Tag Archives: harvest

That Dreaded Time of Year…

When someone tells me “you’re from Pittsburgh, you should be used to the winter by now” I cringe.  I hate cold weather.  I hate snow.  I hate short days, little sunshine, trees with no leaves, tough morning commutes, long sleeves, coats, and being cooped up.  I always have.  I always will, there’s no getting used to it.  I’ve never been a fan of fall either, it just means things are dying and the winter is coming.  Although self-diagnosed, I’d venture to say that I have Seasonal Affective Disorder (SAD).  This year I’m going to try to embrace the season, or at least the season’s cooking, indoor activities, and maybe even some outdoor activities too.

Not that it’s all I like about summer, but summer food certainly has helped sway my preference towards that season.  Fresh tomatoes, bbq, watermelon, salads, plums, peaches, apricots, basil, cilantro, and ice cream all have very special places in my heart.  Fall and winter flavors, although I certainly enjoy them, to me, don’t equal summer. I’m not one of those people who can’t wait for pumpkin spice to come back.  This year, though, I’m going to give it a go and embrace the fall and winters, and the flavors they bring.  I’ve already made pumpkin pancakes, although this hardly counts as using seasonal ingredients because the pumpkin I used came from a can.  This is just the beginning though.

My garden does have fall veggies that I planted in August (many of the seeds I got from Carnegie Library of Pittsburgh-Main’s First Floor seed bank).  I didn’t plant pumpkin or squash, but I have beans, leeks, green onions, lettuce, celery, and several herbs.  I also have a rosemary plant that I brought inside for the winter, as rosemary has the same climate preferences as me.  I’ll also need to buy many of the fall flavors and ingredients from the grocery store (or farm, as we’ll be visiting local farms this fall, more on that later).   But where do I start with putting fall and winter ingredients together in a fall and winter kind of way?  Where do I start with anything I want to do, with books from the library of course!

My selections to start with:

Autumn nights, winter mornings : a collection of cold weather comfort foods – Barbara Scott-Goodman

Winter food : seasonal recipes for the colder months   Jill Norman

The Winter Harvest Cookbook by Lane Morgan

Of course part of embracing the fall and winter will be enjoying the traditional celebration foods of those months, and the celebrations themselves.  Turkey, stuffing, pumpkin pie, cookies, and all of the casseroles that various family members prepare this time of year are excellent, not to mention the celebrations that they’re served at.  That’s another element of embracing the season, to focus on all of the festivities and traditions that happen this time of year.  I love any excuse to spend time with my family, which luckily for me live nearby.  Thanksgiving, Halloween, Christmas, and New Years are all holidays that we celebrate together.  My oldest daughter’s birthday is in November too.  There are plenty of reasons to be around friends and family.  But what about going to the dreaded outdoors in the cold, the rain, the snow, the wind?

Again, I’m going to try to be at one with even that aspect of these seasons.  Luckily, here in Pittsburgh there are lots of great farms with fall festivals.  There are 2 that are within a 15 minute drive of our house.  We’ll be doing the pumpkin patch, hayrides, and buying apples and apple cider (fresh apples are an excellent part of the fall). Here is a list of local fall festivals to enjoy!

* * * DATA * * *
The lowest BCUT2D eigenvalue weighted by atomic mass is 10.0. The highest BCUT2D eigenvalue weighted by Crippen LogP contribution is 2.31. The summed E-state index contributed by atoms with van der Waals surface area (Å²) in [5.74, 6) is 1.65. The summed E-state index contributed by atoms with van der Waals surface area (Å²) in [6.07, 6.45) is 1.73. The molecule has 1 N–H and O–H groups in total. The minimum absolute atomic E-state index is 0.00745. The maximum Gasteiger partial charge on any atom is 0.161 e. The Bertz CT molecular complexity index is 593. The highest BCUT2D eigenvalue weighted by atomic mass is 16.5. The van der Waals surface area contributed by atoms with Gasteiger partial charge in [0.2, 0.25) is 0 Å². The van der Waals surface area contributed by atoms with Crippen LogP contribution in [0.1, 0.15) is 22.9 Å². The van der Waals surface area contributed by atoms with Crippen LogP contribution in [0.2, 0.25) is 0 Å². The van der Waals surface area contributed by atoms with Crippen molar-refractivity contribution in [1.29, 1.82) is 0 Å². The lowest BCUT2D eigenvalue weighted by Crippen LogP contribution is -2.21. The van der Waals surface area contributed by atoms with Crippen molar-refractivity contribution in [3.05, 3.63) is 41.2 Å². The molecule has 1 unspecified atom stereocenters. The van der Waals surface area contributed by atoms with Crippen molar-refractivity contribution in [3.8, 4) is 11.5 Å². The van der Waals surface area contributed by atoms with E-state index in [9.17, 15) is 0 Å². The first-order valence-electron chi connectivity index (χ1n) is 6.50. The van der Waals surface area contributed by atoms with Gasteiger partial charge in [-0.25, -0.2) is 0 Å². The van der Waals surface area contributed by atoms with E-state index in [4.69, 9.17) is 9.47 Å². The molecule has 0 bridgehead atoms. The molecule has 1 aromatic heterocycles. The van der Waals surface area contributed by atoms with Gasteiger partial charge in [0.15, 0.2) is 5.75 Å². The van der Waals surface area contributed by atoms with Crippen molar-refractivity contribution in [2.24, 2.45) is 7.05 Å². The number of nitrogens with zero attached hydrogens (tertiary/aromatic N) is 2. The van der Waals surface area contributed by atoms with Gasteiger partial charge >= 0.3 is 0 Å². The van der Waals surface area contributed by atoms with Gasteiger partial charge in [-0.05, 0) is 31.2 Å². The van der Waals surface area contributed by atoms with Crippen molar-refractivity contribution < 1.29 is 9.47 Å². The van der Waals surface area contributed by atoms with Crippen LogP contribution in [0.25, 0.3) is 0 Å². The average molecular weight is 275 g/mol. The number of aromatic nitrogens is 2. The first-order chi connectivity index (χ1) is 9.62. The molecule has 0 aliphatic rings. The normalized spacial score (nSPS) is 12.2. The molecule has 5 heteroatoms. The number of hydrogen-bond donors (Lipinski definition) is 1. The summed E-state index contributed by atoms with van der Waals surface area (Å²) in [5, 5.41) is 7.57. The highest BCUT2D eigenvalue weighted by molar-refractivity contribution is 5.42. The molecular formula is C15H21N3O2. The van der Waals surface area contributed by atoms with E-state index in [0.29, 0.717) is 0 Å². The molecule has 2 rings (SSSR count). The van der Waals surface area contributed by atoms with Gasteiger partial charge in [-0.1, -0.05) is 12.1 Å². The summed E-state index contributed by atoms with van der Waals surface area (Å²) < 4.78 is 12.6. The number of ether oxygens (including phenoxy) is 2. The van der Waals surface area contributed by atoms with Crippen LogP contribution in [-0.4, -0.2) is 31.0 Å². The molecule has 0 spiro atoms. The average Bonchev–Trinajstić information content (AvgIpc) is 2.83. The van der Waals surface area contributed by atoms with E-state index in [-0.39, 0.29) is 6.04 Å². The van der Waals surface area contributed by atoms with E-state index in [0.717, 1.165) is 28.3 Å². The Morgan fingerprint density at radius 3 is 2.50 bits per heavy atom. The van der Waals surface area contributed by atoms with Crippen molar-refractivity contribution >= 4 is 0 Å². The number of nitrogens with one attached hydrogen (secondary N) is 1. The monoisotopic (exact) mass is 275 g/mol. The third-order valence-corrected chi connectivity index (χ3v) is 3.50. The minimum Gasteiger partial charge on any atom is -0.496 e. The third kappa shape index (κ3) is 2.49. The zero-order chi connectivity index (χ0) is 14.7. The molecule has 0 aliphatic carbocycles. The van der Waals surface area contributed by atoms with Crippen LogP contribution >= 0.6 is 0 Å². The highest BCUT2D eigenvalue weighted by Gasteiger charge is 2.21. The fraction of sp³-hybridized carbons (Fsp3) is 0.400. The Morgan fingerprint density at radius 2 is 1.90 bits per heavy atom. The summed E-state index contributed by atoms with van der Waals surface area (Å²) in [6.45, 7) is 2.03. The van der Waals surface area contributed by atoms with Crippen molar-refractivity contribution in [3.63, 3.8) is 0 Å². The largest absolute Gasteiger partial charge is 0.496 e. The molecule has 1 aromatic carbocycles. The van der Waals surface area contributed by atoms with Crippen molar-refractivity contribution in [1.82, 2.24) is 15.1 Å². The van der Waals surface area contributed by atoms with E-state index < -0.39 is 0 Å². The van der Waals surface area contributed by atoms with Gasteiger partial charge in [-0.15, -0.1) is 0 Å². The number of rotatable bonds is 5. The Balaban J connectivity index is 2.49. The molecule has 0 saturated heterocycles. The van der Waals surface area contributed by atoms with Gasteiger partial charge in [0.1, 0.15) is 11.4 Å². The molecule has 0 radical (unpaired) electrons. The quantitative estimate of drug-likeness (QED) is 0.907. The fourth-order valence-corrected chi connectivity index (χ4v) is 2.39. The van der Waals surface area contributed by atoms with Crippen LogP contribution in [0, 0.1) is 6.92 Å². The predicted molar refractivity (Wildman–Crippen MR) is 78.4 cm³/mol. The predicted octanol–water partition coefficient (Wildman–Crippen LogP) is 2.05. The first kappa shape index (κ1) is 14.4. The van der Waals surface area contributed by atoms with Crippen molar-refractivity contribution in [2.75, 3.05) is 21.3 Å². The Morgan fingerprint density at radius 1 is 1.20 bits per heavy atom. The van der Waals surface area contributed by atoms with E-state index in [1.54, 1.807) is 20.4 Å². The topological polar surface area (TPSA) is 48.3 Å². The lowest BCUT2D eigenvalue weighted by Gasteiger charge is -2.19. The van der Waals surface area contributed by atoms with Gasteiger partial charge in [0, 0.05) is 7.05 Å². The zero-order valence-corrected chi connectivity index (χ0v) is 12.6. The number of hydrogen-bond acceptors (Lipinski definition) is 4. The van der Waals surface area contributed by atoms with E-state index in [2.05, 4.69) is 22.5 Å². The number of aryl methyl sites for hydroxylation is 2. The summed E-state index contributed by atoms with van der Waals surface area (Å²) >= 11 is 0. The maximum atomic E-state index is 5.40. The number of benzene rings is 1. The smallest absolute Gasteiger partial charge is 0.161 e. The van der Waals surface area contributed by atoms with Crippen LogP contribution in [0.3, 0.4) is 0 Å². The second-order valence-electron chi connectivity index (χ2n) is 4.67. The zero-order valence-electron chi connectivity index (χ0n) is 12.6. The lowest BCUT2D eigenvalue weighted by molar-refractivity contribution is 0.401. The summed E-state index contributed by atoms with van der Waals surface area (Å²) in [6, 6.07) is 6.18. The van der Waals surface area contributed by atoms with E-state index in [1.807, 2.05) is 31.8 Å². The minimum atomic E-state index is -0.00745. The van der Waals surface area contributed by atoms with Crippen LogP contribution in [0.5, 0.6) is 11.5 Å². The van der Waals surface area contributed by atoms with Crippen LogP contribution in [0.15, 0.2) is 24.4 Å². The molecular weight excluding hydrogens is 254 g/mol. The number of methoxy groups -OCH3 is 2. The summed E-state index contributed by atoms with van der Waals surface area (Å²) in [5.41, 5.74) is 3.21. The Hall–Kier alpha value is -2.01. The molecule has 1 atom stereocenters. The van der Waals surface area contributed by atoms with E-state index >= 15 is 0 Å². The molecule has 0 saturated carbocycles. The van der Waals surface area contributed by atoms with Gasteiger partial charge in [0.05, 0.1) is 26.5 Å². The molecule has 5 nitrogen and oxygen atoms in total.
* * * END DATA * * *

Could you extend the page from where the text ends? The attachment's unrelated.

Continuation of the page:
Now, being outdoors in the fall is one thing, but in the winter is quite another.  But, then again, I do have 2 daughters who will be happy to get out and play in the snow.  My goal is to take them out to play in the snow a bit more this year than last year.  I’m going to be realistic, it will be cold and uncomfortable, but seeing their faces as they make snowmen or throw snowballs should make up for the temperature.  Plus we’ll get to enjoy hot soup, tea, chocolate, and coffee when we come inside.  Well, okay, the coffee is for me, not the kids, but you get the idea.  We’ll be building some fun family traditions and memories.

While I read all year round, winter is a great time to settle in with your preferred warm beverage and enjoy a good book.  I already have one holiday favorite, I’d love to learn about some new ones,seeing that I’m trying to change my attitude about this time of year.  Please share some of your favorite seasonal or holiday books, and I’ll be sure to check them out!

I’m also choosing seasonal and holiday books for my children, in an effort to help them better enjoy the festive season.  Making seasonal and holiday reading a part of their holiday tradition will certainly make this time of year more special for them!  Please visit your local Carnegie Library of Pittsburgh location where the children’s staff will be more than happy to recommend some great seasonal, age appropriate books for your kids!

You know what, with all this stuff, the fall and winter actually seem like something to look forward to.  Spending time with loved ones, different flavors and ingredients, and some great activities and traditions!  I don’t know, it might actually be downright tolerable.  Cheers!

-Scott M.


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Plenty to Celebrate

It seems that a lot of people are mourning the loss of summer right now.  I’ve never been a fan of the excessive heat and humidity, but I can understand the reluctance to let go of activities we traditionally associate with warm weather.  So rather than packing away your gear with a heavy heart, why not find ways of extending your favorite hobbies into the colder months?

For example, even though you may be scrambling to collect the last of your harvest right now, your gardening days don’t have to be over when you run out of zucchini.

Fallscaping: Extending Your Garden Season Into Autumn by Nancy Ondra